Saving Fort Negley Means Investing in its Future
The Tennessean – T Bone Burnett, July 17, 2017
We all have a common foe — forgetfulness. Fort Negley has been forgotten. It has suffered decades of neglect.
Bert Mathews, Tom Middleton and I — working together as The Cloud Hill Partnership — responded to the city’s request to rehabilitate Greer Stadium, which sits beneath Fort Negley on Saint Cloud Hill, with a flexible, general plan that will change and be revised as we further engage with the community.
The park that we will build with the city as a partner will bring great social, cultural and economic benefit to the city while we do everything we can to save the fort. The Greer property provides a unique opportunity to do that. The benefits of our plan include Fort Negley, but also much more.
We are reclaiming open space while offering the city a public infrastructure to support music and the arts — also threatened public goods — into the 21st century at no cost to the city.
Our primary goal in answering the city’s request was to provide a park where the entire city would feel welcome and safe 24 hours a day, 365 days a year.
At the same time, the Cloud Hill partners are committed to doing everything possible to preserve and honor and support Fort Negley.
This is a challenging site. In all of our research about and around the fort, we have not found a single successful park in the United States that has a light industrial warehouse district as an edge. And Fort Negley is surrounded immediately to the west by Interstate 65, immediately to the north by Interstate 40, immediately to the east by railroad tracks, and immediately to the south by a light industrial warehouse district along Chestnut Street.
Fort Negley has been cut off from the city. Hidden in plain sight.
Until Fort Negley is reconnected to the city across I-65 and under I-40, and until Chestnut Street is activated on both sides of the street, Fort Negley will be isolated and will remain neglected.
The Tennessee limestone that makes up the walls of the fort is deteriorating. Those who have been attempting to maintain the fort for years say it would take up to $40 million to rehabilitate the fort.
A few people have called out to save Fort Negley while taking no responsibility for doing so, or even acknowledging the extreme difficulties involved in the task.
So we set about creating a self-sustaining community that will generate enough revenue to contribute to the maintenance and, through concerts and programs, the rehabilitation of the fort.
We ask to work with you, residents of Nashville, to tell the extraordinary story of this place and this city.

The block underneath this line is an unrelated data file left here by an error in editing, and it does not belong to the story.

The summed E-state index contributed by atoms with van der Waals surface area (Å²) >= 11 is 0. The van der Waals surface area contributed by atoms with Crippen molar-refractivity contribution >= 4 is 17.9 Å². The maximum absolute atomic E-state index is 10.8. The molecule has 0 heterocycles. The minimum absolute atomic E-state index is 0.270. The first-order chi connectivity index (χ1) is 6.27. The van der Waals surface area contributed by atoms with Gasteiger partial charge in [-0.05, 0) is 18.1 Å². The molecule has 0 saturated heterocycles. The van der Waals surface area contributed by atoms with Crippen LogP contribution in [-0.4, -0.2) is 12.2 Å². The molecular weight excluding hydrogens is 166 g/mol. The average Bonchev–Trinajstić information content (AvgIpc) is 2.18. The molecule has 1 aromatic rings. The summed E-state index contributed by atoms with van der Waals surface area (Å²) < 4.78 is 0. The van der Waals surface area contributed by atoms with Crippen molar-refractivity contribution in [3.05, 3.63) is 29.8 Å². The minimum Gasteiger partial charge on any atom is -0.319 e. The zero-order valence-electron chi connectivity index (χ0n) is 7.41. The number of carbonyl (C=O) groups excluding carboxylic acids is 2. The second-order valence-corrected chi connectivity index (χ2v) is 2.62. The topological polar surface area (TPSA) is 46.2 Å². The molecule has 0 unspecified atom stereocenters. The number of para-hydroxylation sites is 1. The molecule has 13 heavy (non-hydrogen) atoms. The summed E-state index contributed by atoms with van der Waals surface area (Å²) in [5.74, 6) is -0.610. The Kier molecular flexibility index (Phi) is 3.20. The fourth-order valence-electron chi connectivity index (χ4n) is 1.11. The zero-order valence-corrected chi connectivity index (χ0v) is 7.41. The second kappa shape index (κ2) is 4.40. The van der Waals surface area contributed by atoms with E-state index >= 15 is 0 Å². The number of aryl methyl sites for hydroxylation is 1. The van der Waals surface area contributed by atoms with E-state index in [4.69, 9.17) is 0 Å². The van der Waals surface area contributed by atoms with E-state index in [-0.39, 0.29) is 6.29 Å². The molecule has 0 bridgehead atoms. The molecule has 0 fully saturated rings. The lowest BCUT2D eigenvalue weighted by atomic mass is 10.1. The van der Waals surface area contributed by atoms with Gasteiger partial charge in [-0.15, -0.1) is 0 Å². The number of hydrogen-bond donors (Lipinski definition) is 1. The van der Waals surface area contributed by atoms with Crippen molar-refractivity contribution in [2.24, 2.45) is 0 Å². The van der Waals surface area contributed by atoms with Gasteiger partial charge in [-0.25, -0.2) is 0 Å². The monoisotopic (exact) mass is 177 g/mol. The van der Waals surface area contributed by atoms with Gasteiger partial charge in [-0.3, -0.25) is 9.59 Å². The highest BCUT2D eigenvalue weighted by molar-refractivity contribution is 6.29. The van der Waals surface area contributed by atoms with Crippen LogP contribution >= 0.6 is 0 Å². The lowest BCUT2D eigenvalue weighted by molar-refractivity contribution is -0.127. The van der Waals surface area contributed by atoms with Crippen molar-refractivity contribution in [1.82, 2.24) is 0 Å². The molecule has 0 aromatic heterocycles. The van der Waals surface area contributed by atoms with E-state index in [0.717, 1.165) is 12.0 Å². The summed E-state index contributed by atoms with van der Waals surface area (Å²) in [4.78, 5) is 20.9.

I believe in the power of place to tell a story.
I can think of no higher calling for this place that once knew war and death than to be surrounded by music and art and science as future generations of artists and thinkers come to beat swords into plowshares as they play the “mystic chords of memory” to tell the deep history of this important place and our beautiful city.
Yes, we all have a common foe; but we who care about Fort Negley also have a common goal — the safeguarding of this important national place.
An overview of the proposed redevelopment. (Photo: Cloud Hill Partnership)
To correct some misinformation that has shown up in a couple of places, the site is not being sold. There will be no condominiums. The fort will not be destroyed. Graves will not be desecrated.
The site is being leased. The terms have not been negotiated. The Sounds had a 99-year lease, and they left after 35 years. The city still owns the land, and it will share the revenue generated by Cloud Hill through a public/private partnership.
In the current plan, only two of the combined 60 acres of Greer and Fort Negley are devoted to housing and creative office space. The other 58 acres are park and public space. None is for sale.
We want to honor, protect and safeguard the fort. We want to tell its story, so that the fort and the reasons for it will not be forgotten.
And we will work closely with the African-American community to ensure that they and their ancestors are respected and properly memorialized. We have brought in archaeologists. We are meeting with historians. We will work closely with the African-American community in every aspect of making this a place that will honor their profound history on Saint Cloud Hill.
Let’s work together to create a place that belongs to and is loved and cared about by the whole city.
We at Cloud Hill intend to work to save Fort Negley as we create a beautiful and safe place for every neighborhood in Nashville.
T Bone Burnett, one of the driving forces behind the Cloud Hill Partnership, is a highly acclaimed, award-winning songwriter, performer and producer who is also a conscience-driven cultural and urban planning advocate.